Another example of the value of the relationships formed as a SRO where the ending can not be measured. Recently, I was called as Sheriff to assist St Albans Police (SAPD) with a barricaded 17 year old juvenile refusing to come out of his residence in St Albans Town. SAPD had the home surrounded. The parent had left the residence as the juvenile had become violent. SAPD advised the juvenile would speak with me as I was his SRO when he was in school. The issue was peacefully resolved within minutes of my arrival. This past year as Sheriff, I have been contacted by parents of students that I had worked with during my years as an SRO. Parents asked if I could stop at their house and speak with their child concerning some poor behavior choices their child was making. These are good kids, these are stressful times, parents are stressed, some are single parents, some are grandparents raising their grandkids etc. The SRO program connects with these families and provides very valuable resources that helps to keep families together. It is an honor to sit at the kitchen table to be welcomed into these homes and assist with their family issue.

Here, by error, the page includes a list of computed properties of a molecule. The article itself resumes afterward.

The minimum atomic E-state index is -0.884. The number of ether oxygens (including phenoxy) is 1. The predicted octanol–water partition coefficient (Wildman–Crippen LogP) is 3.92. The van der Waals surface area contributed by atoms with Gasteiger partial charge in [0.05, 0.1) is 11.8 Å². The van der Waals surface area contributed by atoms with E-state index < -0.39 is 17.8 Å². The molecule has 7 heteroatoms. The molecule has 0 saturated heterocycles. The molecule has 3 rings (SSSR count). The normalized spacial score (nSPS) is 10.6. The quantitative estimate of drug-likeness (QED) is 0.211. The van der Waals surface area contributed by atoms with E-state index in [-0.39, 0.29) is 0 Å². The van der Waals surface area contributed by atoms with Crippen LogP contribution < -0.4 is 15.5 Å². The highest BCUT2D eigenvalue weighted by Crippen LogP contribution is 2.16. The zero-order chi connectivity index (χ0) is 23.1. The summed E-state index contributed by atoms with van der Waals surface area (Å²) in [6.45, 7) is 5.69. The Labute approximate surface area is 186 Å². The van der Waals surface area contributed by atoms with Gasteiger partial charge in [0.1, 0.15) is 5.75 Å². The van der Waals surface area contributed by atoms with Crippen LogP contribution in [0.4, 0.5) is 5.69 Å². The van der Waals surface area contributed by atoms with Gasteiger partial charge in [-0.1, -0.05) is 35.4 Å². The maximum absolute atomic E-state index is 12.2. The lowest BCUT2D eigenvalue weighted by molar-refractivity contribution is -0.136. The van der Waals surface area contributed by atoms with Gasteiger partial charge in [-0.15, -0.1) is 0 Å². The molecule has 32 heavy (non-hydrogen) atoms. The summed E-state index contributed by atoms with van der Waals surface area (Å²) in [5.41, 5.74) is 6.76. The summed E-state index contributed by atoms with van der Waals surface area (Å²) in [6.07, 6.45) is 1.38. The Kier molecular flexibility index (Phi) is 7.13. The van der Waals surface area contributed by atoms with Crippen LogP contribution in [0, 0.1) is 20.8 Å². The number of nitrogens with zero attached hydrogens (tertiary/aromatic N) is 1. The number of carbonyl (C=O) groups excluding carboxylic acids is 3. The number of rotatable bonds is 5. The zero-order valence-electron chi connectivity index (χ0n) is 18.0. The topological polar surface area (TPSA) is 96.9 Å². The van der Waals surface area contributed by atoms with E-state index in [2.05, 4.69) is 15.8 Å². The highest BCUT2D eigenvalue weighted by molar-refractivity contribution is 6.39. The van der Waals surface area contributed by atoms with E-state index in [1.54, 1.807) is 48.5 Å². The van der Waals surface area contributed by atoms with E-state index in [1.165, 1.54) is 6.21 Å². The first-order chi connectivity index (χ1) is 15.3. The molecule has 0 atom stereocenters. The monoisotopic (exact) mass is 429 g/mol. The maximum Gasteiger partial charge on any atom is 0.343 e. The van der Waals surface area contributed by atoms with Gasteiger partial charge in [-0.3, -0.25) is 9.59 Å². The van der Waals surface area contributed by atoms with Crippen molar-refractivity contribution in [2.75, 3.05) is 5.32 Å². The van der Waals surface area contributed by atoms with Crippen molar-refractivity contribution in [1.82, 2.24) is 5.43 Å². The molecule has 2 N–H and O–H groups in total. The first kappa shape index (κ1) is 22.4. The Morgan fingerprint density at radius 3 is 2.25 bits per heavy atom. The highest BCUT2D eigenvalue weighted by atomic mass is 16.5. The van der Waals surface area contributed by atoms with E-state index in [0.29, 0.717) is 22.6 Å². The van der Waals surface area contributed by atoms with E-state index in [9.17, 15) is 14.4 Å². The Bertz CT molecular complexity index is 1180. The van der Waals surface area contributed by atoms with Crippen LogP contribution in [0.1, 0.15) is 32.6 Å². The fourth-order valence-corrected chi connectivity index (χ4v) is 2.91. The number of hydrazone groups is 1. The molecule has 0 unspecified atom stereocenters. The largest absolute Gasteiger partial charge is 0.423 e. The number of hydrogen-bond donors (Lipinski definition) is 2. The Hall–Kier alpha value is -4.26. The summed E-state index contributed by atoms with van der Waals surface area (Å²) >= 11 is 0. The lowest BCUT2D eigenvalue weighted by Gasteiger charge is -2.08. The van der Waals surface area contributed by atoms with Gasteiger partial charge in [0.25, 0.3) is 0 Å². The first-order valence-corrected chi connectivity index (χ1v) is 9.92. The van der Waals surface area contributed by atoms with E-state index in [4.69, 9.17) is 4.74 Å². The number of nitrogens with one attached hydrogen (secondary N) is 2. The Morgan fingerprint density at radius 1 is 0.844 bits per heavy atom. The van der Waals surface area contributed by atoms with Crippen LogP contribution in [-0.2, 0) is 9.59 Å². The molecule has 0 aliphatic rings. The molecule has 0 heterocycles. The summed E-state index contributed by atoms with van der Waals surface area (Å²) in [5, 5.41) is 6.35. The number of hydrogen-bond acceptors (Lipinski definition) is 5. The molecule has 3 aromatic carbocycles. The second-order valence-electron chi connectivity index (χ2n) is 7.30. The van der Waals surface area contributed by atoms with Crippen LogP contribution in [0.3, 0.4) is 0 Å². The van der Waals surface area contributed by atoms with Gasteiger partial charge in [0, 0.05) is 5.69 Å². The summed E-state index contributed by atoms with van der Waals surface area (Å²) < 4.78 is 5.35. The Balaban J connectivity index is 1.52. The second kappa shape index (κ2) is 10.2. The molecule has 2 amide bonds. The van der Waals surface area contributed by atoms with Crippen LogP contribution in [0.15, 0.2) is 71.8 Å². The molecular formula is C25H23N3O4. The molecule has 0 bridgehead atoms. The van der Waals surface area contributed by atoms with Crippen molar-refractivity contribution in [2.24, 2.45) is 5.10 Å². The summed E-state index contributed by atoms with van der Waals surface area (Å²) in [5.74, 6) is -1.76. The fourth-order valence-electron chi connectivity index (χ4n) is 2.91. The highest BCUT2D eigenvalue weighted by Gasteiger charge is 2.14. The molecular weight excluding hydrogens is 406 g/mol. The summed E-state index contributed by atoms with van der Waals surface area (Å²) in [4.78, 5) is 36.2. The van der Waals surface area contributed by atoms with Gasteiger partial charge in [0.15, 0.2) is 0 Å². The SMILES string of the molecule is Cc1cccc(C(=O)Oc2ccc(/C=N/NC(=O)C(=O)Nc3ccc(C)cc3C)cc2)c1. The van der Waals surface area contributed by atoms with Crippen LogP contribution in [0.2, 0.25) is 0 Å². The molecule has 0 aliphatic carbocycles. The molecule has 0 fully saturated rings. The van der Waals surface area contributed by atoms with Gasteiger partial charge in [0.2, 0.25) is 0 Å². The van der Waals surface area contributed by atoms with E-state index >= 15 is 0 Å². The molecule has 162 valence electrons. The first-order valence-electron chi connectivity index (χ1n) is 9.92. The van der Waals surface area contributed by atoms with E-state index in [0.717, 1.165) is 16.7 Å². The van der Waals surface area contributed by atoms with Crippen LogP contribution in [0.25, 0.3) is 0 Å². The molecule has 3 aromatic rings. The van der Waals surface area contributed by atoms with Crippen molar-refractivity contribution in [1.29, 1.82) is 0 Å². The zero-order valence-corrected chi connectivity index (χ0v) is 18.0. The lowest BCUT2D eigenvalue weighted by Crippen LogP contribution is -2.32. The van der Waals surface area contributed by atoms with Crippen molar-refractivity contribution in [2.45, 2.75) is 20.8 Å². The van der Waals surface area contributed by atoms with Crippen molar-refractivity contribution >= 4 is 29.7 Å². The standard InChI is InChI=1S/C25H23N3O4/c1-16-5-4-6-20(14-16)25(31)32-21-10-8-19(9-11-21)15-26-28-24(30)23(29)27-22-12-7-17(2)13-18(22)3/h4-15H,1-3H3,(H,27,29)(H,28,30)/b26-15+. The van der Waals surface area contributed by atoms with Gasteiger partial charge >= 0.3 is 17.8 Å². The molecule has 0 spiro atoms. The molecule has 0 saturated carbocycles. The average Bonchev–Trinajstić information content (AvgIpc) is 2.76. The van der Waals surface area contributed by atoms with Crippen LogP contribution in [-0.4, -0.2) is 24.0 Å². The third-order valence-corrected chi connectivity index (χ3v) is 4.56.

Currently the Sheriff’s Office has three SROs. These SROs are seasoned deputies and deeply committed to the schools they represent. Franklin County Sheriff SROs have attended the National Association of School Resource Officer (NASRO) basic and advanced SRO training and two have attended the Law Enforcement Against Drug training (L.E.A.D.). Selecting the right SRO is key to the SRO program succeeding in the future as is obtaining factual information on evaluating the program. While no program is perfect, it is my opinion that the SRO program is the best program in law enforcement because it is based on early intervention and education.

Most kids will never remember my name 20-30 years from now. What I hope they remember is that their school had a School Resource Officer. How they will remember the SRO is important. I hope what they remember is that I remembered their name as they walked down the hallway, asked how they did on their math exam or their basketball game or what was the best book they ever read? Today, teaching our youth never stops and for us adults, learning never stops.

Franklin County Sheriff

Roger Langevin M.S. CJ/L